Europe could cut energy-related carbon dioxide emissions by 90% by 2050, if it implements ambitious renewables-based electrification plans.
That’s according to a new report from WindEurope, which says Europe should transition its industrial processes, buildings and transport to using clean sources of generation – it suggests the level of electrification could realistically and affordably rise from 24% to 62% by 2050.
Although this would be likely to increase total energy expenditure to 2.7% of Europe’s GDP, a 0.5% increase, it would also reduce climate mitigation costs from 1.2% of Europe’s GDP to 0.86%.
The report shows that industrial processes could get 86% of their total energy from clean sources of electricity by 2050, offering emissions reductions of 88% – it suggests the cost-competitiveness and scalability of wind energy makes it particularly suited to this task.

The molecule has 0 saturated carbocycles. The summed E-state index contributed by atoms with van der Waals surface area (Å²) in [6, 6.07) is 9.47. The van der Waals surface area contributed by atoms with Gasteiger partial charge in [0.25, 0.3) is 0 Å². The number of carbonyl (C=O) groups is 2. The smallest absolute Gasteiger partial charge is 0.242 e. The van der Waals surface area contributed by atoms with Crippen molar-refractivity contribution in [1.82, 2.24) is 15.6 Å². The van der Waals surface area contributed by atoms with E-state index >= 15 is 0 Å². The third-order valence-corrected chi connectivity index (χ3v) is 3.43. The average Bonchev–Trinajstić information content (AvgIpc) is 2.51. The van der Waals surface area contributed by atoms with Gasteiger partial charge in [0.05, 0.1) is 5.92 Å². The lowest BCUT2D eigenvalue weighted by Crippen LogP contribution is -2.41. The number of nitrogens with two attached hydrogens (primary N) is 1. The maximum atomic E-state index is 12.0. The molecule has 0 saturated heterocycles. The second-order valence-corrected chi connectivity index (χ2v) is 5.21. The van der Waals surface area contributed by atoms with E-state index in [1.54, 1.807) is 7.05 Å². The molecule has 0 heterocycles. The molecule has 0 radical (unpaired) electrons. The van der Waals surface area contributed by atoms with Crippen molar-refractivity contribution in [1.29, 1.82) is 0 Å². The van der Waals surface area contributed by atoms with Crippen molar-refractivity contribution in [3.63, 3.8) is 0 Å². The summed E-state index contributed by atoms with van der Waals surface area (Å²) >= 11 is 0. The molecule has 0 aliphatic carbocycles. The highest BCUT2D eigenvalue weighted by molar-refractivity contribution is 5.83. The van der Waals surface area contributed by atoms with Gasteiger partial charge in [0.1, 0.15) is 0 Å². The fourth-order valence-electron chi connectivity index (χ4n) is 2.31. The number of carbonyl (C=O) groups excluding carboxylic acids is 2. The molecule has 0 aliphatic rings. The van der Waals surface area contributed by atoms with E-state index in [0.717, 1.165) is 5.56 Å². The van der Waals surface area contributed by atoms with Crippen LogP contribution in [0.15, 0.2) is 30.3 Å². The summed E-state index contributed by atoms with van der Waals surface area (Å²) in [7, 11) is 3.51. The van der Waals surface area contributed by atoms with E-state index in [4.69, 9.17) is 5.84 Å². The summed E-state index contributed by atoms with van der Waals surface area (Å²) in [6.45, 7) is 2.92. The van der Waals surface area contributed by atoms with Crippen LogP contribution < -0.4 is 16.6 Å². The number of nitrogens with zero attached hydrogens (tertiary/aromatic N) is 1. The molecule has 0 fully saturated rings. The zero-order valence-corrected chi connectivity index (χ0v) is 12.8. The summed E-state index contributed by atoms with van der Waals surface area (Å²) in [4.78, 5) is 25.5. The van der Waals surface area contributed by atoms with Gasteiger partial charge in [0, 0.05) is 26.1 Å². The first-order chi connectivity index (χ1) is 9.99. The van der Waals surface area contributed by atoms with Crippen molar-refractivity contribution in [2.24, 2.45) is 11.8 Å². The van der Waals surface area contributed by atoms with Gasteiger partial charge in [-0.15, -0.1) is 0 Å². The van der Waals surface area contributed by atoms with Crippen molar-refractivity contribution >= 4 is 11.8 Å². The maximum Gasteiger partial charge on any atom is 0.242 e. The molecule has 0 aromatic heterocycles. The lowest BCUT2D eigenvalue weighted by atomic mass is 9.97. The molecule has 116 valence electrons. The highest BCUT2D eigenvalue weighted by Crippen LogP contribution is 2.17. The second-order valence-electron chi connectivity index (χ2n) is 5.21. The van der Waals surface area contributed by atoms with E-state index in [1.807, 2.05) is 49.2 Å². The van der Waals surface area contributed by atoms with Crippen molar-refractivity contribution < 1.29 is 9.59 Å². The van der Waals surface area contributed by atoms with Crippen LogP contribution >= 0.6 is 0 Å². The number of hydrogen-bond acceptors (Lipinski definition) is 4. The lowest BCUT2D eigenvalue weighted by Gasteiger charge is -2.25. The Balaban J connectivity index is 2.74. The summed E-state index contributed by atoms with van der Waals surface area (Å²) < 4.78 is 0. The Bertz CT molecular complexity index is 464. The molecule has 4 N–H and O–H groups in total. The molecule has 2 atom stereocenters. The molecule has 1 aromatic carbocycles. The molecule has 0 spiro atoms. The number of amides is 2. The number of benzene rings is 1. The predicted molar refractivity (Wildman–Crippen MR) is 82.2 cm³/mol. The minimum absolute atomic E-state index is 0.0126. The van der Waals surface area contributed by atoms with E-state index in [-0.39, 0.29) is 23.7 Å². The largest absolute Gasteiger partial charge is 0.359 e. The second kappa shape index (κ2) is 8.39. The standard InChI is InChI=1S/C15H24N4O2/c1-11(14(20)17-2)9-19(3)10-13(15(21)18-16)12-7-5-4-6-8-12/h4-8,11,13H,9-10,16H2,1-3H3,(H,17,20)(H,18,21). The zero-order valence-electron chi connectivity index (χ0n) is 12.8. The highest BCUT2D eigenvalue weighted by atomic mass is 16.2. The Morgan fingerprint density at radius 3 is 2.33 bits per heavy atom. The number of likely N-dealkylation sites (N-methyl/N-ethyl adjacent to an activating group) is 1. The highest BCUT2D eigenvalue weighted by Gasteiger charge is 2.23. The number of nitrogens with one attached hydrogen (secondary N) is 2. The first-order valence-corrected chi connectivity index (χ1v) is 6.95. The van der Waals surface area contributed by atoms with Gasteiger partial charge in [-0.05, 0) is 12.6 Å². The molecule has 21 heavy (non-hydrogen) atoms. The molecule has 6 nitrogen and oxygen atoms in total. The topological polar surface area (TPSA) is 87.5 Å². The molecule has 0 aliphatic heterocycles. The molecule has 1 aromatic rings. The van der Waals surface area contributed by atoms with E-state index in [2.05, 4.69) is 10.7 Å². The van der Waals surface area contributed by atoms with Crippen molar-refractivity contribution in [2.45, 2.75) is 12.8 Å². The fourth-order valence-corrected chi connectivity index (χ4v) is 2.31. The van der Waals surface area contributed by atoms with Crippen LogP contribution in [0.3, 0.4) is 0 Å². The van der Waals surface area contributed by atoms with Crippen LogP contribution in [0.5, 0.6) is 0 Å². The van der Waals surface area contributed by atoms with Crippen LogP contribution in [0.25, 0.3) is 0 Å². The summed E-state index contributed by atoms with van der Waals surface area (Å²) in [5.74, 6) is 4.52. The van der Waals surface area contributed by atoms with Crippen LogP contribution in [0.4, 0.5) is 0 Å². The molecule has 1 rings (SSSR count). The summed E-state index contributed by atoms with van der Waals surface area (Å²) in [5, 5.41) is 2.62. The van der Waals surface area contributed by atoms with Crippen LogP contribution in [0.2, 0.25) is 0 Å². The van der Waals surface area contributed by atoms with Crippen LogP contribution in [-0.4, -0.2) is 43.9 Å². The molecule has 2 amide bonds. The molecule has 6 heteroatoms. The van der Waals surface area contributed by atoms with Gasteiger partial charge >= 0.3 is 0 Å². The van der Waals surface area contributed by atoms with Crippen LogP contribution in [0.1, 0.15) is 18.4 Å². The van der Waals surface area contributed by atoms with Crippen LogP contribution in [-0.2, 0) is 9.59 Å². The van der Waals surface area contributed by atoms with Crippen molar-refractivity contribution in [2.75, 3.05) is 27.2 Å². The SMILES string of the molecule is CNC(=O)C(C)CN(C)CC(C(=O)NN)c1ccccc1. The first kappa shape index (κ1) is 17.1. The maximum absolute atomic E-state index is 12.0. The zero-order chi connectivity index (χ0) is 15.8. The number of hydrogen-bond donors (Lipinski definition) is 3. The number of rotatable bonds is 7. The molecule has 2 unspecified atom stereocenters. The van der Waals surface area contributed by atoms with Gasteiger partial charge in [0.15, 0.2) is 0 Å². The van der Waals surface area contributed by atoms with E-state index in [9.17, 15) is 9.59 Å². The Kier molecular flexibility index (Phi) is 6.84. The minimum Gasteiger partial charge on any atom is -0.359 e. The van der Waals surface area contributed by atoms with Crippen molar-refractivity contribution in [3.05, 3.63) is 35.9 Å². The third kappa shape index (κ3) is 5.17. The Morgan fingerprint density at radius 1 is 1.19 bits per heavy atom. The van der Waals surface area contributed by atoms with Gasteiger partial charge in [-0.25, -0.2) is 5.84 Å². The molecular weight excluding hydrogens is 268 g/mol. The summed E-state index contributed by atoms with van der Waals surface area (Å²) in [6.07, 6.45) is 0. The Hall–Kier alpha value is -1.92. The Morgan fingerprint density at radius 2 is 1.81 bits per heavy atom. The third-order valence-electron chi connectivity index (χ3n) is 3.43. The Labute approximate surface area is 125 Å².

WindEurope believes onshore and offshore turbines could provide 36% of Europe’s power generation by 2050, if 20GW is installed annually between 2030 and 2050.
The report states although these improvements would require more investment in flexibility, smart tech and storage technologies, they would result in other benefits such as better air quality and stronger energy security.
WindEurope CEO Giles Dickson said: “Europe has done quite well at getting renewables into electricity but much less well at getting them into industrial processes, buildings and transport.
“We’ve got to change that if we’re serious about decarbonisation.”